Shaquanda Cotton

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Shaquanda Cotton (sometimes incorrectly referred to in the media as "Shaquandra" or "Shaquana") is an African-American girl who, in March 2006, at the age of 15, was sentenced to an indeterminate time (not to exceed her 21st birthday) in the Texas Youth Commission's juvenile detention facilities for shoving a teacher's assistant at her high school in Paris, Texas, U.S.A.[1]

The sentence[edit]

Shaquanda was tried in the town's juvenile court, convicted by a jury of "assault on a public servant" for shoving Cleda Brownfield (a teacher's assistant at Paris high school in the Paris Independent School District), and sentenced by Lamar County Judge M.C. "Chuck" Superville, Jr. to the Texas Youth Commission for up to seven years, not to exceed her 21st birthday.[2] She was sentenced when she was 14 and served over a year at Ron Jackson unit in Brownwood, Texas.

The incident[edit]

According to trial testimony, the incident with the teacher's aide happened on September 30, 2005 about twenty minutes before classes began at Paris High School, however the testimony was conflicting. Teacher's aide Cleda Brownfield claimed to have locked the school building's door at 8:05 am in accordance with school policy. Brownfield testified that Cotton approached her, attempting to enter the building "saying she had to go to the restroom." Brownfield allegedly told Cotton she would have to use a restroom in the cafeteria until the building was opened at 8:30. Cotton allegedly asked to see the nurse to get her medication. Cotton left, then returned when she saw several white students being allowed to enter. Cotton asked why they were allowed to go in and she was not. According to Brownfield and teacher Jerry Fleming, Cotton then allegedly told Brownfield "I'll knock your block off" and attempted to push her way in. Brownfield allegedly put her hand up "in a defensive posture" and Cotton allegedly "responded by shoving her." According to defense witnesses, Fleming and Brownfield shoved Cotton and injured her. Medical reports revealed Cotton sustained a contusion to her head and a cut on her hand, as well as a strained neck.[3] School authorities then summoned Paris Police officer Brad Ruthart (a school resource officer assigned to the campus), who then met with both Brownfield and Cotton about the incident.[3]

According to Ruthart's testimony, Brownfield "was crying, very upset, holding her arm. I asked her if she was OK, and she said she was not. I felt she needed medical help. She was so upset she had difficulty talking." Ruthart testified that Cotton, who was being held in the office, "was very calm, didn’t appear to be a threat" at this point. According to Brownfield's statement, she wanted to return to work but was told by Ruthart to go to the hospital. Several teachers testified that Cotton instigated the attack. Several students testified that Brownfield and teacher Jerry Fleming "shoved first." Ruthart stated he preferred to believe Brownfield's version, and she was "mild-mannered, soft-spoken, a grandmotherly type."[3]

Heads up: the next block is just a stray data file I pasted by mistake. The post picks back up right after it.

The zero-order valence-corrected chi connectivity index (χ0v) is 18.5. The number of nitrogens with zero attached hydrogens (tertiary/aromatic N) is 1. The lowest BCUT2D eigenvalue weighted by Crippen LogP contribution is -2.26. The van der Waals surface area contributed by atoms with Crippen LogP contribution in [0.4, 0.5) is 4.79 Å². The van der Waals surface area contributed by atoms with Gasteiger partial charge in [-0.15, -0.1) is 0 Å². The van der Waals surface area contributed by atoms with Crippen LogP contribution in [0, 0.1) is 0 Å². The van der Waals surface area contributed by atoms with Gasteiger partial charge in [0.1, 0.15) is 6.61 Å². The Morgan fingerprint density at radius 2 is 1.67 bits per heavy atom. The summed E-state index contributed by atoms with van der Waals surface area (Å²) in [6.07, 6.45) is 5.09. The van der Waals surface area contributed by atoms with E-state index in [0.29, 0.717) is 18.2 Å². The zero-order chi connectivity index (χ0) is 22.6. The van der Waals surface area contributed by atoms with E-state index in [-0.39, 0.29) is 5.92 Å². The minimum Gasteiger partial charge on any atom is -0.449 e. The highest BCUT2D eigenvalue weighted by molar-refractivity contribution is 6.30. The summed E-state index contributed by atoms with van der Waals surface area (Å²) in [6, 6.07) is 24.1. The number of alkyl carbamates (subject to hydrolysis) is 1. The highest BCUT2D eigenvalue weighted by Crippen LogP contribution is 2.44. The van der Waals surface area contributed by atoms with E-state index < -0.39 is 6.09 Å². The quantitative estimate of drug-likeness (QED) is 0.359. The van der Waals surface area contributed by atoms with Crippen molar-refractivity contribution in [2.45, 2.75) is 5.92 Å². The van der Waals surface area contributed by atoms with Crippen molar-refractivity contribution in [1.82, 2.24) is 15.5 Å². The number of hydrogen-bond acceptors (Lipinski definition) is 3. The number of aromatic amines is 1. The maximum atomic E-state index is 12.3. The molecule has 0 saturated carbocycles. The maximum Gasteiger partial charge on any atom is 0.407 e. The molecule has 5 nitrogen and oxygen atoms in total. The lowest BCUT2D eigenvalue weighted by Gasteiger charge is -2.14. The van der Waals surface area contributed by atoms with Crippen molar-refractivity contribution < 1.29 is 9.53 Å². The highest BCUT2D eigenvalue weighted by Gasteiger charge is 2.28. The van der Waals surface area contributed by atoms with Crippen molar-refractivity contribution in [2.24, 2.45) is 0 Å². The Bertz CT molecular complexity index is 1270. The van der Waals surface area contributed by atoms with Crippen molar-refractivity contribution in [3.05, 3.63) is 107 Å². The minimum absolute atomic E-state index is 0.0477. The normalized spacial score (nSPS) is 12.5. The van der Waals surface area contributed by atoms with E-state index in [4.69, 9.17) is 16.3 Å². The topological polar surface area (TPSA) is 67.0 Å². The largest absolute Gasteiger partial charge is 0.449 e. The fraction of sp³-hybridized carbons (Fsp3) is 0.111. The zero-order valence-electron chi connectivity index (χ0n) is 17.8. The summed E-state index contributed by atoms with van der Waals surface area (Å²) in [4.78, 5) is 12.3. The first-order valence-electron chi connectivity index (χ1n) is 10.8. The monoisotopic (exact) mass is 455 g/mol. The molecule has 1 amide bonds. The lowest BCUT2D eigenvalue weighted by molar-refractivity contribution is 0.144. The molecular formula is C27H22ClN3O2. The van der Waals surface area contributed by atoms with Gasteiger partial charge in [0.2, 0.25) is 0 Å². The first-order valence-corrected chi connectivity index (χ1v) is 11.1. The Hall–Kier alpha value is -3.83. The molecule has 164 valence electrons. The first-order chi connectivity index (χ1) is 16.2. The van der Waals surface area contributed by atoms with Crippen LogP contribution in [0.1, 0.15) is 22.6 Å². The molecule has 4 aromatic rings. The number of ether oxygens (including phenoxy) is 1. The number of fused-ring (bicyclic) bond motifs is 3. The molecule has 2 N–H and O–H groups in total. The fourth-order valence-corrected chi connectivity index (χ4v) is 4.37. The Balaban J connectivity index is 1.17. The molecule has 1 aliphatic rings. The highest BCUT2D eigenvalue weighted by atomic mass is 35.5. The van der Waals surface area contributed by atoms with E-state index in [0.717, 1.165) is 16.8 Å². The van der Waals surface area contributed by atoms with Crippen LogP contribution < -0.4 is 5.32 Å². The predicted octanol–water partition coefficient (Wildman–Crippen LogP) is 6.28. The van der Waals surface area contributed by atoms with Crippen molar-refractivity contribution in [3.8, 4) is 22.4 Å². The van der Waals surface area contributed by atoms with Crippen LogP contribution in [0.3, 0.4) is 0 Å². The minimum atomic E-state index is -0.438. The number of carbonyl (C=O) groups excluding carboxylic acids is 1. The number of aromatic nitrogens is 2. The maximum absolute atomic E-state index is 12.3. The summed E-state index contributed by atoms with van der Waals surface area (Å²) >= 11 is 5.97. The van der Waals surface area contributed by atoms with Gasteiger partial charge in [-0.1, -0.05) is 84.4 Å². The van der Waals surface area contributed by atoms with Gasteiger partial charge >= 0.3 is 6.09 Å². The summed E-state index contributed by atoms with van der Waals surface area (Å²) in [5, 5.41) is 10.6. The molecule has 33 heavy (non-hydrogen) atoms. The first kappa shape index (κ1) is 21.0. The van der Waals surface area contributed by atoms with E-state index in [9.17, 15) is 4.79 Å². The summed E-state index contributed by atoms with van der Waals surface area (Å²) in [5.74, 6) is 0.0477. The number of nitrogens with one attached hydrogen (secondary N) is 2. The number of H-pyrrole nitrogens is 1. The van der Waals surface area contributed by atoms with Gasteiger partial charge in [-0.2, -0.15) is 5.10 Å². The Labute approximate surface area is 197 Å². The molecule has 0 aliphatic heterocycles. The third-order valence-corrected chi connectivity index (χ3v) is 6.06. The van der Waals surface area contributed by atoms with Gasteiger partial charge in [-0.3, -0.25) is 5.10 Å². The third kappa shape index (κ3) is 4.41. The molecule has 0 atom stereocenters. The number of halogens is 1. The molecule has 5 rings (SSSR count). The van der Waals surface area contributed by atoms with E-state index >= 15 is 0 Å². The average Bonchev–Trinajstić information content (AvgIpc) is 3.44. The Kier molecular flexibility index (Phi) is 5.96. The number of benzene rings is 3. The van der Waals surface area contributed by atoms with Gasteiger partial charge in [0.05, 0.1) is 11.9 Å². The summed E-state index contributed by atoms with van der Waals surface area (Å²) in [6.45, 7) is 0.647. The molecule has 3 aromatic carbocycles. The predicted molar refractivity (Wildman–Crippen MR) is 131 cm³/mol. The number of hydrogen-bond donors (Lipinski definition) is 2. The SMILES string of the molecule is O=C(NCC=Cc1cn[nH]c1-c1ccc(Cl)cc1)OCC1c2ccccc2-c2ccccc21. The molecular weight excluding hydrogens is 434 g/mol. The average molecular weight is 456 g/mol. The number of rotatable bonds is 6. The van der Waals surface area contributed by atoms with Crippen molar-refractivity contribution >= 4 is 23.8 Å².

Cotton did not testify at the trial. Brownfield testified that Cotton never requested to visit the nurse's office, and Ruthart testified that Cotton made no mention of needing to visit the nurse's office when he questioned her about the incident afterward. He also admitted that he never questioned her regarding her injuries or needing to visit the nurse.[3]

Approximately two hours after the incident Brownfield was placed on a stretcher and taken to the hospital by ambulance. However, no evidence of injuries to Brownfield was ever produced at trial. Cotton's mother also drove her to the emergency room for the cut on her hand, head contusion and sprained neck that she suffered during the exchange.[3]

Prior to the incident[edit]

Ms. Cotton had several disciplinary writeups while a student at Paris ISD prior to the incident. Some allege that some of the writeups before the incident were in retaliation for her mother Creola Cotton and Brenda Cherry, who were co-founders of a civil rights organization called Concerned Citizens For Racial Equality, filing civil rights complaints against the school district on numerous occasions, and that the writeups increased dramatically after the incident.[4]

At Cotton's trial "a half-dozen or so teachers — mostly white and two blacks" testified about her past disciplinary problems. One teacher described her as someone who was "openly defiant" and "generally did not follow rules." Teacher Michael Johnson, an African-American testified that Cotton threatened another teacher, saying "I’m going to bust her in the nose." Teacher Althea Dixon, also an African-American, testified that she had handled only two problems, one being a skirt that was an inch too short and the other being Cotton pouring too much paint into a styrofoam cup. The majority of the writeups were for minor things such as tardiness but were used as prior offenses at trial.[3]